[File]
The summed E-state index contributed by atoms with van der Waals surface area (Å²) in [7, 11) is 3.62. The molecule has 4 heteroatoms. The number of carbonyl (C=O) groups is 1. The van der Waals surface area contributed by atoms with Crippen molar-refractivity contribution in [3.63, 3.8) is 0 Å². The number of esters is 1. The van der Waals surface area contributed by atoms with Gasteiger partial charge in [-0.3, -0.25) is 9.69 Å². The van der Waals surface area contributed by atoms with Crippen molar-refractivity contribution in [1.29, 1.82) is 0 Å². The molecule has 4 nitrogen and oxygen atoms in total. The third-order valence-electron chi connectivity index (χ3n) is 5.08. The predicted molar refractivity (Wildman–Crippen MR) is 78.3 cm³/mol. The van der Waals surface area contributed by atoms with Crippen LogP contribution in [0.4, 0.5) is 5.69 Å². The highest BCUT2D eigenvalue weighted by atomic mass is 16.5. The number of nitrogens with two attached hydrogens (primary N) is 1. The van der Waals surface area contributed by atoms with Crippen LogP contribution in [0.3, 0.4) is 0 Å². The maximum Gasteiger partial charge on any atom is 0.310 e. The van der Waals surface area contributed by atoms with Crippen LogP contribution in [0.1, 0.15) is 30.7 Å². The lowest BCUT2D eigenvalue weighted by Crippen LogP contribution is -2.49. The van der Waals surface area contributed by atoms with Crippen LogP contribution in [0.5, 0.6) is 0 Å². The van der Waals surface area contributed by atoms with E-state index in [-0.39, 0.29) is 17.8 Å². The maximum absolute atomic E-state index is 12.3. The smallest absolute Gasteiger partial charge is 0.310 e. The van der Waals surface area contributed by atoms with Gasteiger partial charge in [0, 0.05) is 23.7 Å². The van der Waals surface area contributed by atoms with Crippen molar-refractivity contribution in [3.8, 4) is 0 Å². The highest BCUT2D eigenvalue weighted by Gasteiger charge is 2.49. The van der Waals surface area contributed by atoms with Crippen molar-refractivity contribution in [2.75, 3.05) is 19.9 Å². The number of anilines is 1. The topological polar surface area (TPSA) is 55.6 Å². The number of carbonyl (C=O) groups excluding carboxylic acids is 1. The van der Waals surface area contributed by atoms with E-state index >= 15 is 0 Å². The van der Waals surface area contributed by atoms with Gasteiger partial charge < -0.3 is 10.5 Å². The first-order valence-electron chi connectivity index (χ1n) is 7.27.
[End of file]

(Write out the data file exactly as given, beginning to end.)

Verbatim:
The summed E-state index contributed by atoms with van der Waals surface area (Å²) in [7, 11) is 3.62. The molecule has 4 heteroatoms. The number of carbonyl (C=O) groups is 1. The van der Waals surface area contributed by atoms with Crippen molar-refractivity contribution in [3.63, 3.8) is 0 Å². The number of esters is 1. The van der Waals surface area contributed by atoms with Gasteiger partial charge in [-0.3, -0.25) is 9.69 Å². The van der Waals surface area contributed by atoms with Crippen molar-refractivity contribution in [1.29, 1.82) is 0 Å². The molecule has 4 nitrogen and oxygen atoms in total. The third-order valence-electron chi connectivity index (χ3n) is 5.08. The predicted molar refractivity (Wildman–Crippen MR) is 78.3 cm³/mol. The van der Waals surface area contributed by atoms with Crippen LogP contribution in [0.4, 0.5) is 5.69 Å². The highest BCUT2D eigenvalue weighted by atomic mass is 16.5. The number of nitrogens with two attached hydrogens (primary N) is 1. The van der Waals surface area contributed by atoms with Crippen LogP contribution in [0.3, 0.4) is 0 Å². The maximum Gasteiger partial charge on any atom is 0.310 e. The van der Waals surface area contributed by atoms with Crippen LogP contribution in [0.1, 0.15) is 30.7 Å². The lowest BCUT2D eigenvalue weighted by Crippen LogP contribution is -2.49. The van der Waals surface area contributed by atoms with Crippen LogP contribution in [0.5, 0.6) is 0 Å². The van der Waals surface area contributed by atoms with E-state index in [-0.39, 0.29) is 17.8 Å². The maximum absolute atomic E-state index is 12.3. The smallest absolute Gasteiger partial charge is 0.310 e. The van der Waals surface area contributed by atoms with Gasteiger partial charge in [0, 0.05) is 23.7 Å². The van der Waals surface area contributed by atoms with Crippen molar-refractivity contribution in [3.8, 4) is 0 Å². The highest BCUT2D eigenvalue weighted by Gasteiger charge is 2.49. The van der Waals surface area contributed by atoms with Crippen molar-refractivity contribution in [2.75, 3.05) is 19.9 Å². The number of anilines is 1. The topological polar surface area (TPSA) is 55.6 Å². The number of carbonyl (C=O) groups excluding carboxylic acids is 1. The van der Waals surface area contributed by atoms with E-state index >= 15 is 0 Å². The van der Waals surface area contributed by atoms with Gasteiger partial charge < -0.3 is 10.5 Å². The first-order valence-electron chi connectivity index (χ1n) is 7.27.